Odilon Redon, the artist who at the age 73 outsold all but Marcel Duchamp at the 1913 Armory Show of “Modern French Art” in New York City.
Emile-Jacques Ruhlmann | “Sarrazin” Textile | The Metropolitan Museum of Art Ruhlmann used the same basic motif—a stylized Cedar of Lebanon tree set within an irregular circle—on this textile and related wallpaper (MMA 2005.334), though on the textile each motif is offset by an added circle of dots. The pattern was produced in alternate colorways.
Guillaume Saalburg was a French glassworker and engraver he was professionally active in Paris. Education He trained in a glass engraver’s workshop. Biography He worked as an architect and designer for business and domestic clients; collaborated with Philippe Starck, Jean-Michel Wilmotte, Gilles Derain, Richard Moyer, and Andree Putman: participated in the design of the hall
Eugene Printz was a French decorator and furniture designer he was born in Paris. Printz worked in his father’s workshop in the rue du Faubourg Saint-Antoine in Paris, where he formed a staff of experimental practitioners. He used materials from the past in his modern furniture pieces, including forged iron, plated metals, and leather. He
Henri Rapin (1873-1939) was a French artist and decorator. He studied at the Ecole des Beaux-Arts under Jean-Leon Gerome and J. Blanc. Rapin (1873-1939) Set Of Art Nouveau Chairs Rapin worked as a painter, illustrator, furniture designer, and decorator. From 1903, his furniture was generally simple. From 1910, he began to produce more elaborate designs
Christian Germanaz (1940-) is a French industrial designer and maker of furniture; active in Paris. He studied in Paris, both at the Ecole Boulle and the Ecole Nationale Superieure des Arts Decoratifs. Half and Half Seat Germanaz designed the Half and Half seat (1964), it was manufactured by Airborne in 1968. This consisted of two
Jean-Maurice Rothschild (1902- 1988) was a French decorator and furniture designer. Between 1917-19, he studied at the Ecole Boulle, Paris. He began working in 1921 for Jacques-Emile Ruhlmann in Paris as a designer and artisan. He participated in the design of Ruhlmann’s ‘Hôtel du collectionneur’ at the 1925 Paris ‘Exposition Internationale des Arts Decoratifs et
Jacques Gruber (1870-1936) was a French stained-glass artist, designer, and teacher, born Sundhausen, Alsace. He studied at the Ecole des Beaux-Arts, Paris, under Gustave Moreau. He was distinguished as a designer in the Art Nouveau idiom. Between 1894-97 he worked for the Daum glassworks, designing intricate figurative vases; learned the art of engraving, rendering decorations
Lucien Levy Dhurmer was a French ceramicist; born Algiers. He studied painting, lithography, design, and ceramics at the Paris municipal school of drawing and sculpture. He was a ceramicist 1887-95 while working at Clement Massier’s factory at Golfe-Juan as its artistic director. At the 1882 salon in Paris, he showed his copy on porcelain of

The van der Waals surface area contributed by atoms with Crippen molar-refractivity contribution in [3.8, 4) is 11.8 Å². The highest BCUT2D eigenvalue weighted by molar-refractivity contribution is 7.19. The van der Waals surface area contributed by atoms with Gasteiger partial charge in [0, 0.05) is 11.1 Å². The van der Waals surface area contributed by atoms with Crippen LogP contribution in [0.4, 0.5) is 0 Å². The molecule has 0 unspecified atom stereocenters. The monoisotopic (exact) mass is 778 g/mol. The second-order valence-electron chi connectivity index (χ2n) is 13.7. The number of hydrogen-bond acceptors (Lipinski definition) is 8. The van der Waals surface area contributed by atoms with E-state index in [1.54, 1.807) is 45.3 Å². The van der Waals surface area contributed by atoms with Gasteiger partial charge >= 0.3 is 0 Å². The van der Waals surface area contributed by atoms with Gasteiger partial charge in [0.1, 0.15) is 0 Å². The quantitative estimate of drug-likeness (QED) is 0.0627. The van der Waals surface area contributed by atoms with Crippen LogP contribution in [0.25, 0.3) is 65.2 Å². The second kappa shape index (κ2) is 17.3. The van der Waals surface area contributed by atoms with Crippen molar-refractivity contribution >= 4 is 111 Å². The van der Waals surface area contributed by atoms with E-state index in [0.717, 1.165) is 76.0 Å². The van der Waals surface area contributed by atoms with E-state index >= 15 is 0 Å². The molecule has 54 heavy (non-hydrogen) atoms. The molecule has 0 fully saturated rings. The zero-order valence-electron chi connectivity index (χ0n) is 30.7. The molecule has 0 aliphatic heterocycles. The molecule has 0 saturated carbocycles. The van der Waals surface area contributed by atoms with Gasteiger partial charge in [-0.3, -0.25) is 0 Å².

Maison Gripoix, a French costume jeweller, was located in Paris. Around 1890, Maison Gripoix sold glass beads and buttons wholesale. Subsequently, specialised in handmade imitations of precious and semi-precious jewels, including parures for Sarah Bernhardt. When the molten glass is poured into a mould, rather than through the kiln-firing of a paste of ground glass
The French design world was excited by artists back in the 1930s and 1940s who created modern objects that combined up-to-the-minute allure with the authenticity of traditional crafts: hand-worked bronze, painstakingly applied lacquer layers, meticulously matched and polished wood. Interior shown in Interiors Magazine Skills like that may be dying out, but by producing furniture
The creation in 1901 of the Société des Artistes Décorateurs (SAD) reflected the increasing significance in France of this new profession of Decorative Arts. This resulted from a series of government-funded projects carried out in the fine and applied arts schools of France to improve the status of applied arts and training. In other countrecies,
Suzanne Belporren was a French jewellery designer. Her career flourished in the 1920s and 1930s. Belperron produced numerous designs of sculptured jewellery for René Boivin’s Paris shop. She subsequently opened her own Paris shop called Herz-Belperron. Her designs often featured glass encrusted with gemstones.
Serge Mouille was a French Lighting Designer; he was born and active in Paris. Mouille studied silversmithing, École des Artes Appliqués, Paris to 1941.
Clément Mère was born in Bayonne and active in Paris. He was a French painter, table-builder, artist and furniture builder.
He studied painting with Jean-Léon Gérôme at the École des Beaux-Arts in Paris.
Lucien Rollin was a French Designer. He designed a bedroom in the French pavilion at the 1939 New York World’s Fair. He was active in the Salons of the Société des Artistes Décorateurs – 1928-1937.
French artist Patrick Commecy is based in Eyzin-Pinet, France, but travels all over the country to paint walls. Using the facade of buildings as his canvas, he captures the history and culture of the place through his art. Commecy uses trompe-l’œil, a technique where realistic looking scenes are used to create optical illusions. Source: French